his profession and rendered great service during the reconstruction period. He died at Montgomery in September, 1892. Thomas Bragg Thomas Bragg, of North Carolina, second attorneygen-eral of the Confederate States, was born in Warren county, North Carolina, November 9, 1810, a brother of General Braxton Bragg. He completed his academic education at a military institute at Norwich, Conn., and then entered the profession of law, winning attention at an early age in the Edenton circuit. dent of two important railroad companies and served as adjutant-general of the State, preserving to an advanced age an alert and active manhood. He died February 20, 1893. General Braxton Bragg General Braxton Bragg was born in Warren county, North Carolina, March 22, 1817. He was graduated fifth in the class of 1837 at the United States military academy, and received his lieutenancy in the artillery. He served mainly in Florida during the Indian troubles, until 1843, then was in garri
and his native State has reason to be proud of his memory. He died on the day following the battle, with these last words: Bear this message to my precious wife—I die a Christian and hope to meet her in heaven. He had been married in October, of the previous year, to Ellen E. Richmond, of Milton, and on the day before the fatal battle had been informed of the birth of a daughter. Brigadier-General Matthew Whittaker Ransom Brigadier-General Matthew Whittaker Ransom was born in Warren county, N. C., in 1826. His father was Robert Ransom, who was descended from a colonial Virginia family of Gloucester county. His mother was Priscilla West Coffield Whittaker, whose lineage is traced to Alexander Whittaker, the English clergyman who baptized Pocahontas. He was graduated at Chapel Hill, the State university, in 1847, and was soon afterward admitted to the practice of law. The remarkable ability which he at once displayed led to his election five years later as attorney-general-o
Southern Historical Society Papers, Volume 33. (ed. Reverend J. William Jones), The honor roll of the University of Virginia, from the times-dispatch, December 3, 1905. (search)
hen, G., Ga., Bentonville, N. C., 1865. Coleman, L. M., Lt., Col., Prof. U, Va., Fredericksburg, Va., 1863. Coleman, T. G., Lt. Va., Manassas Va., 1862. Coleman, J. H., Maj. Ala., Murfreesboro, Tenn., 1861. Coleman, C. L., Capt., La., Spotsylvania, Va., 1864. Collins, W. G., Va., 186—. Cunrad, H. A., Va., Manassas, Va., 1862. Conrad, H. T., Va., Manassas, Va., 1863. Cooke, W. M, Va., 186—. Corbin, R., Va., Culpeper, Va., 1862. Cosnahan, J. B., Capt. S. C., Warren Co., N. C., 1863. Cossit, C. E., Capt. Tenn., Milton, Tenn., 1862. Cowan, C. S., Surg. Miss., 1862. Cowherd, C. S., Va., Orange Co., Va., 1863. Cowin, J. H., Ala., Chancellorsville, Va., 1861. Cox, J. E., Lt., Va., Chesterfield, Va., 1865. Cropp, J. T., Surg., Va., 1863. Cunliffe, W. E., Miss., Chancellorsville, Va., 1861. Davenport, N. J., La., 1863. Davidson, G., Capt., Va., Chancellorsville, Va., 1865. Davidson, A., Va., Lexington, Va., 1864. Davis, R. B., Capt.,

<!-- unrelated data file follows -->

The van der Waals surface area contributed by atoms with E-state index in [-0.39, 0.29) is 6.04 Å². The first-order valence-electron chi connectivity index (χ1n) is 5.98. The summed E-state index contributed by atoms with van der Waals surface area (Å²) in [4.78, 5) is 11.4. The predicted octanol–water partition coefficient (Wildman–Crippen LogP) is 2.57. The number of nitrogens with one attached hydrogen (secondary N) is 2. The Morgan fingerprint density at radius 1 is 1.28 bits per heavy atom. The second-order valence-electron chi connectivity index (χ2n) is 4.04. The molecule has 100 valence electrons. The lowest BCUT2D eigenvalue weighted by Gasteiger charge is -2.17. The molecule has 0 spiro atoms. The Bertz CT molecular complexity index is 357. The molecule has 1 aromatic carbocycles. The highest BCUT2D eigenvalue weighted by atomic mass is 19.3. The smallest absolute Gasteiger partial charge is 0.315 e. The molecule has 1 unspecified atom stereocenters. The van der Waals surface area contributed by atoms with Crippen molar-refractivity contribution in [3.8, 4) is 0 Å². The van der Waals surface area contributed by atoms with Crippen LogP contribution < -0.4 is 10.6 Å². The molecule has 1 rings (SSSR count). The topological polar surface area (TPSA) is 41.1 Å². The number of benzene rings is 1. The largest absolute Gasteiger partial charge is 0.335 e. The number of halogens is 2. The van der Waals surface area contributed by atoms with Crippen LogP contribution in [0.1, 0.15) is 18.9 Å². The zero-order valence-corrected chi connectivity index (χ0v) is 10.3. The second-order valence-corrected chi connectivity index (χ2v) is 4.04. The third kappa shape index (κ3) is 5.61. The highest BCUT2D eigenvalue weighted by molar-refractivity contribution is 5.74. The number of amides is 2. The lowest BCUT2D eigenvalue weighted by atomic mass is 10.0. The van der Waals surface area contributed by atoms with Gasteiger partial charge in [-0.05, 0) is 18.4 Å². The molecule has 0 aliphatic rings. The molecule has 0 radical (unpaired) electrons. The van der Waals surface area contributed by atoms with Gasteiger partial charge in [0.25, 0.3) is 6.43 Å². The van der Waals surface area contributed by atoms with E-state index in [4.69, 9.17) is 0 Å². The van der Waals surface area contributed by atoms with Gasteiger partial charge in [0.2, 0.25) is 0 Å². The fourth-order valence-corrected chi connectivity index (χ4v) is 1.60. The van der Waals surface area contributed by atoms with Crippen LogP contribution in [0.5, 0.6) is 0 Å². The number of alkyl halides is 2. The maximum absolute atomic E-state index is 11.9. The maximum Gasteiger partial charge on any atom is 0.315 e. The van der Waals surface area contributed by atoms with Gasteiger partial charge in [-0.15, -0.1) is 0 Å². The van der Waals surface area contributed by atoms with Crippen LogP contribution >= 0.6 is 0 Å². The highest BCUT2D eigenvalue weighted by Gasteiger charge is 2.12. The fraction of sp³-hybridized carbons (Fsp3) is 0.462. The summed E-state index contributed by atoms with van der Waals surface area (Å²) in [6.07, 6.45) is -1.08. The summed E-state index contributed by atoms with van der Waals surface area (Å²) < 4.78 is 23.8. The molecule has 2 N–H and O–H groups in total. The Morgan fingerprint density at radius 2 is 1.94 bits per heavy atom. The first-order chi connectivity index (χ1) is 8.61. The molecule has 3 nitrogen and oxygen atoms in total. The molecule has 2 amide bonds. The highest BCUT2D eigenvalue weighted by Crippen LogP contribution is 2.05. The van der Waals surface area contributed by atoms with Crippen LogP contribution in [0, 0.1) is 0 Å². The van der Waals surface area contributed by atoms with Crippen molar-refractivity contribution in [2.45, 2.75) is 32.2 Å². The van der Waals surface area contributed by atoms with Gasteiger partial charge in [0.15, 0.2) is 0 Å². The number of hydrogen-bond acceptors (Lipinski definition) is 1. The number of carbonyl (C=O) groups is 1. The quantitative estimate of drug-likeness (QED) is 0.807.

Cotton Subscriptions to the Confederate States loan. The Nashville American has been shown a letter from a gentleman of Columbus, Miss., to his relatives in Nashville, in which he says "cotton is being everywhere eagerly subscribed to the Confederate States Loan, by almost every planter in that portion of Mississippi, in amounts from twenty-five to four hundred bales." In Wilkes and Warren counties, in this State, where Vice-President Stephens has addressed the people, some six thousand bales have been subscribed, and from every section of the State we hear most gratifying accounts of the spirit and liberality of the planters in coming forward with their crops in support of the Confederacy. In Bibb county Col. Leonidas Jordan alone subscribed one thousand bales. We hear of similar patriotic action on the part of the planters in all the Cotton States. The citizens of Marengo county, Alabama, met at the county site recently, and subscribed 3,500 bales of cotton for the
an extent that it has at last forced out commanding officer to issue a "tariff" for the regulation of prices in future; and lienceforth he who comes liere will have to be governed by the established prices, which I think are ample indeed. Having neglected to state, in the proper places, the sirength and commandants of this regiment, I here give them, with such additional particulars as I think may prove interesting: First Regiment North Carolina Covalry, at Camp Btaur gerd, Warren county, N. C. --Colonel, Robert Ransom, commanding; Lieut Colonel, L. S. Baker; 1st Major, Jas. B. Gordon; Adjutant, J. L. Henry; Quartermaster, Robert Shaw; Commissary, M. D. L McLeod; Sergeant Major, --. Capt. W. H. Cheeli, Warren co.; Capt. Thos. Ruffin, Wa J. H. Whittaker, Northamp Capt. W. J. Homton, Bupith Capt. Thomas N. pler, Athe co., Capt. Miller, Meccklonburg en.; Capt. Rufus Barringer, Cabarrie co.; Capt. T. J. Siler, Macon-co.; Capt. John W. Woodfin, Buncombe co.; Capt. George N.